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    Management of agitated patient in the Emergency Department – Adult

    Other, Psychiatric and Behaviour, Special Populations

    Last Updated Apr 27, 2021
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    By Julian Marsden, Brenna Mackay


    Violence towards health care workers is unfortunately common.
    40% of all violence-related claims in BC are submitted by health care workers despite only making up 5% of the workforce.

    • Up to 50% of health care workers will experience violence during their careers.
    • Violence and agitation = behaviours &/or actions that can cause harm or injury to another person.
    • The manifestations of violence and agitation are diverse and depend on a combination of extrinsic (environment, provider attitudes, and behaviour) and intrinsic (medical conditions, personality characteristics, mental distress) factors.

    High-risk factors

    —associated with agitation and violence include:

      • Alcohol or drug use disorders.
      • Young age.
      • Male.
      • Personal history of violence.
      • Chronic pain.
      • Poor communication among staff.
      • Lack of privacy.

    Signs of impending violence

      • Angry demeanor.
      • Loud/aggressive speech.
      • Provocative behaviour.
      • Tense posturing.
      • Pacing or frequently changing body position.

    ☎ Call the police

    —immediately if:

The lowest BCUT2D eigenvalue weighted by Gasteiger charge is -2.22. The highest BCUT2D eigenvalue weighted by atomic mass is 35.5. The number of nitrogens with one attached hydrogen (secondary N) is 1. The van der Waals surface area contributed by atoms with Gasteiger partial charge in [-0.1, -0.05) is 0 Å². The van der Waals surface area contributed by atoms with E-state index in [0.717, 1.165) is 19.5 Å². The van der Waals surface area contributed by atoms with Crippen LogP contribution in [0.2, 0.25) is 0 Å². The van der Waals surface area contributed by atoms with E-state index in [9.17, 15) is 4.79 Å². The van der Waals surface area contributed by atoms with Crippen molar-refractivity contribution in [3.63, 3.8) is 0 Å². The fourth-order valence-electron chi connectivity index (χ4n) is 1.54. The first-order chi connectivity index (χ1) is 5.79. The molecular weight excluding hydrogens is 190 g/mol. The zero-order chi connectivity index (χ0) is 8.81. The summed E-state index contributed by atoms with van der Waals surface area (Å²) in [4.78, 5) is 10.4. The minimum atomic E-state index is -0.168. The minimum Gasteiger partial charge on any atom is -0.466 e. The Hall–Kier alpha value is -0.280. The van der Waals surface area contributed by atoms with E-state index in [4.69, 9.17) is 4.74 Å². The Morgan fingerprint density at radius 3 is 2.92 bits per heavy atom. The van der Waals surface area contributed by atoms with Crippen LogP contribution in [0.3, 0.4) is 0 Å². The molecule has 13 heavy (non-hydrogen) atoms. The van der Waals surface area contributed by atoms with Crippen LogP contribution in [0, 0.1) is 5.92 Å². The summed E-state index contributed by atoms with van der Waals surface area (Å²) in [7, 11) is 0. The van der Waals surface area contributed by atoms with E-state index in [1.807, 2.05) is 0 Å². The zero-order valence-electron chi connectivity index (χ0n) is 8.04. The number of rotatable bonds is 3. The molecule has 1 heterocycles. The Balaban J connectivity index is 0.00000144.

• Acts destructively (ie. hitting things or destroying equipment).
      • Is armed,
      • Makes verbal or physical threats that you do not have the resources (security) to contain,

    Recommended Treatment

    Created and adapted from references 2, 4, 5.

    Criteria For Hospital Admission

    • If an underlying psychiatric or medical condition has been identified and requires inpatient management.
    • Patients should be observed post-sedation for further assessment and monitoring.
      • Degree of sedation (Glasgow coma scale).
      • Vitals.
      • Pupils.
      • Blood glucose.
      • ECG rhythm.
      • Adverse effects of antipsychotic meds: Neuroleptic Malignant Syndrome (NMS), extrapyramidal symptoms, hyperprolactinemia, postural hypotension, serotonin syndrome (link between SGAs and serotonin syndrome).

    Observe patients in alcohol withdrawal

    1/20 people with withdrawal symptoms may experience delirium tremens (DT)—increased risk of heart attack, stroke, or death.

    Criteria For Close Observation And/or Consult

    Level of Observation

    —consider patient’s:

    • Current mental state.
    • Risk assessment.
    • Medications and side effects.

    Views of the patient:

      • Low-level intermittent observation = every 30-60 mins.
      • High-level intermittent observation = every 15-30 mins.
        • Use in patients where there is no immediate risk, but you suspect they could become violent or aggressive.
      • Continuous observation: if patient presents immediate threat.
      • Multiprofessional continuous observation: highest risk patients. Need to be within eyesight of 2 or 3 staff.

    Criteria For Safe Discharge Home

    • Consider discharge in patients where the underlying concern has resolved.

    Quality Of Evidence?


    Moderate: Recommendations come from clinical guidelines and articles, which are in relative agreement on the management of agitation in the Emergency Department.


    Related Information


    Reference List

    Relevant Resources


    View all Resources


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